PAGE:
By Jason Keidel
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Not long ago, we were all aboard the Rex Ryan Express.
The large and loquacious coach rang the bell of a new era of Jets football. His first warning shot was the refusal to kiss Bill Belichik’s ring, a sign of the rebellious refrain for Gang Green, which had been an AFC doormat for the better part of 40 years.
Maybe after guys like Rich Kotite, Herm Edwards, Al Groh, Joe Walton and Walt Michaels the Jets fan wanted someone with equal helpings of heft and hot air, war paint and promulgations. If being quiet and classy meant losing, then perhaps the team needed some swagger, some volume before victory.
And Ryan delivered, whacking his way to two AFC title games his first two years, with a fledgling quarterback (Mark Sanchez), some creative blitzing, a little luck from the Colts, and a cool, confident breeze spawned by his mouth.
But just as fast as they rose, the Jets plunged from the high orbit of contention. And just as he got the credit for the surge in the standings, Ryan was blasted for their fall. It’s as if the suddenly svelte and more muted Ryan lost his epic mojo in the process, shrinking as fast as his belly.
Now, armed with a few new dynamic players on offense — Eric Decker, Michael Vick, Chris Johnson and four pass catchers in the draft, including a slick pick in the second round in tight end Jace Amaro from Texas Tech — and an eternally rugged defense, Ryan knows a false start to the season could end his tenure long before Week 17. Mike Tannenbaum and the rest of his yes-men can’t save his skin now.
Usually a coach gets one chance to build the program in his pristine likeness. After that, he’s usually canned and returns as a coordinator, humbled and hungry from being fired. Ryan, however, has gotten a second chance to make this right, a right not afforded most coaches, particularly first-time head coaches whose nostrils are barely above .500 waters (career record 42-38). But Ryan has always dwelled deep in Woody Johnson’s heart, which has bought him a stay of corporate execution.
Fans regard their Jets with a twisted reverence, forgetting that they have not won a Super Bowl since 1969, nor have they even played in a Super Bowl since Joe Namath waved his index finger while trotting out of the Orange Bowl, and into American history.
And with it comes distorted emotions toward an emotional coach who brings out the best and worst of us even when things are swell. So it’s always been misguided to brand Rex as Vince Lombardi when he wins or Ray Handley when he loses.
Neither hard-edged extreme really captures Ryan. He’s not just an embellished defensive coordinator who couldn’t find his quarterback with a GPS system. Nor is he a misunderstood, genial genius, players coach, and all-around defensive savant who inherited his old man’s talent but none of his temper. The truth, as always, is in the murky middle.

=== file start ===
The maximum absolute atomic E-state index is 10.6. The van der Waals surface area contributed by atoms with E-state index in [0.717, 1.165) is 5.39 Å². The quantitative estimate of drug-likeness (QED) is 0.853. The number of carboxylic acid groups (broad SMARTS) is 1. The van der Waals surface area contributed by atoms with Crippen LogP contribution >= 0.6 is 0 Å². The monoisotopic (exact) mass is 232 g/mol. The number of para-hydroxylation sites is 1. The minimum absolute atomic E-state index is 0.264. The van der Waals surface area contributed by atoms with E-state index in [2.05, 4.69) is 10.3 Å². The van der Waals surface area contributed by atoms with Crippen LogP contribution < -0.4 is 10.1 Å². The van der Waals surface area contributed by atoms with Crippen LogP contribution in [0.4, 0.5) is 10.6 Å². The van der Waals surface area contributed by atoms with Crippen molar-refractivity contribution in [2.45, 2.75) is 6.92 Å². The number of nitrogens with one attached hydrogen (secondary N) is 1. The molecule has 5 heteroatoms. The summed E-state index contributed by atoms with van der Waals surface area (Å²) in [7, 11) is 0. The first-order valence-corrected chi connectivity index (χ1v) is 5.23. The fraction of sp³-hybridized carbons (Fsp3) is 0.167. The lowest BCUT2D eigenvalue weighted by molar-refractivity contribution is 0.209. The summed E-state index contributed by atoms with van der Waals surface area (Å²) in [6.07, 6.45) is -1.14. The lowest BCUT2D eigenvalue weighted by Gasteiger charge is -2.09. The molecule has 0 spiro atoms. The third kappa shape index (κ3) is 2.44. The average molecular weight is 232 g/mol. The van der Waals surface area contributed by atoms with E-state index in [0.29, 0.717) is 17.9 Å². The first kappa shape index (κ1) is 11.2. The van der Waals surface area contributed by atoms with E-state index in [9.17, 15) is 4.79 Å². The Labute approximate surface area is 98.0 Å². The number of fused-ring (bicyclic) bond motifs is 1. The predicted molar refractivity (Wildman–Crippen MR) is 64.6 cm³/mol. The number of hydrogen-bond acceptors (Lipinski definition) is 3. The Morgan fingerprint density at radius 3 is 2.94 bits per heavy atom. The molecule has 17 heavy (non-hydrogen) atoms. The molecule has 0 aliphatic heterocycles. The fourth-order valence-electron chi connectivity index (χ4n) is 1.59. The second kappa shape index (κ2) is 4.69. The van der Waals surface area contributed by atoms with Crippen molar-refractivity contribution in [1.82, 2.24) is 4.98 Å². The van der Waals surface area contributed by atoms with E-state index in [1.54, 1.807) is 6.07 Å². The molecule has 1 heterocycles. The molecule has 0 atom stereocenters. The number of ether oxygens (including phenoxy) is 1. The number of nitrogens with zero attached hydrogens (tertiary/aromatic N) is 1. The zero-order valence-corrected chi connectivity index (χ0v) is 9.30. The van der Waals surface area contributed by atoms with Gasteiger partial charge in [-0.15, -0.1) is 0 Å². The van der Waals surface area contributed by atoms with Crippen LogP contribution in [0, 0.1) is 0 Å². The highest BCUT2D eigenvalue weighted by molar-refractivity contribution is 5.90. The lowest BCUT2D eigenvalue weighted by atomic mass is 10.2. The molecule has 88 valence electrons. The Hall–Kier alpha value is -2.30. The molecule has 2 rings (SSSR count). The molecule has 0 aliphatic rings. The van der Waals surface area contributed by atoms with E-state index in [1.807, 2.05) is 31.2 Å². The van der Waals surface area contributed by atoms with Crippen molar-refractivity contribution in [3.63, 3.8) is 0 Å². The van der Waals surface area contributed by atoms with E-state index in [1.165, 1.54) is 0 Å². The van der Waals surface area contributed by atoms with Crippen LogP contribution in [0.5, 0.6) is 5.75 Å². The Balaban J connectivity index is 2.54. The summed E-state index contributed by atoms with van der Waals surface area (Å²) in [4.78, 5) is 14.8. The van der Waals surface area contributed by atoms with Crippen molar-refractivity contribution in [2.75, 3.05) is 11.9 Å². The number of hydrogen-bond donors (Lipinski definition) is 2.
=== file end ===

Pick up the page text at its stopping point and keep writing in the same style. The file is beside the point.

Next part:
Ryan is clearly behind the curve when it comes to calling an offense. His regime’s ability to draft high-end players at the skill positions is horrendous. And it’s hardly a secret that a team’s success is almost always commensurate to the HC/QB bond.
At the end of his tenure, a battered Sanchez was being hunted by hordes of linemen, handing off to players who couldn’t run or throwing to receivers who couldn’t catch. Ryan’s conflicted relationship with Sanchez will always be a bit mysterious. Twice they came within 60 minutes of a Super Bowl appearance, and then Sanchez either forgot how to play football or the Jets did. Or both.
And now Rex’s life raft has two passengers, Geno Smith and Vick. Which survivor he chooses will most likely determine his football fate.
The first four-pick game from Smith, at home, and Jets fans will lose that loving feeling. They will ask for more than a QB change. Ryan has been here five years, an eon by NFL standards. But with a new GM prowling the halls you get the sense his coaching leash is shorter than ever.
It seems so long ago when an ecstatic John Idzik stood in that locker room, game ball held high, and announced that Ryan would return for another season, before a bevy of bubbling eyes, tears sliding down the fat cheeks of beefy linemen. Even Ryan was overwhelmed by the bromance, no matter how brief it is.
Stripped of its chick-flick sentimentality, Idzik gave Ryan the most tepid endorsement of all. Most coaches get their lame duck year resolved before the season. Idzik actually guaranteed Ryan’s high-wire 2014, each game potentially his last.
But Ryan knows better than most about the ephemeral football family, the whimsical winds of success and failure. Feelings change hues much like the fall leaves below his office window.
The question surely murmuring along the cold walls of Jets headquarters: how much time does Ryan have before he’s tossed into the coach’s recycling bin? Must he start at least 4-4? Is 5-3 the minimum? Or could 6-2 be the hard target?
Ryan has managed to charm the toughest sports city in America. Despite his recent, woeful results on the gridiron, the formerly corpulent coach of the Jets is trying to bring his big chat back, stripped of the fat, of course, and seasoned with a few more wins.
No new diet can trick the denizens for much longer.
Follow Jason on Twitter at @JasonKeidel
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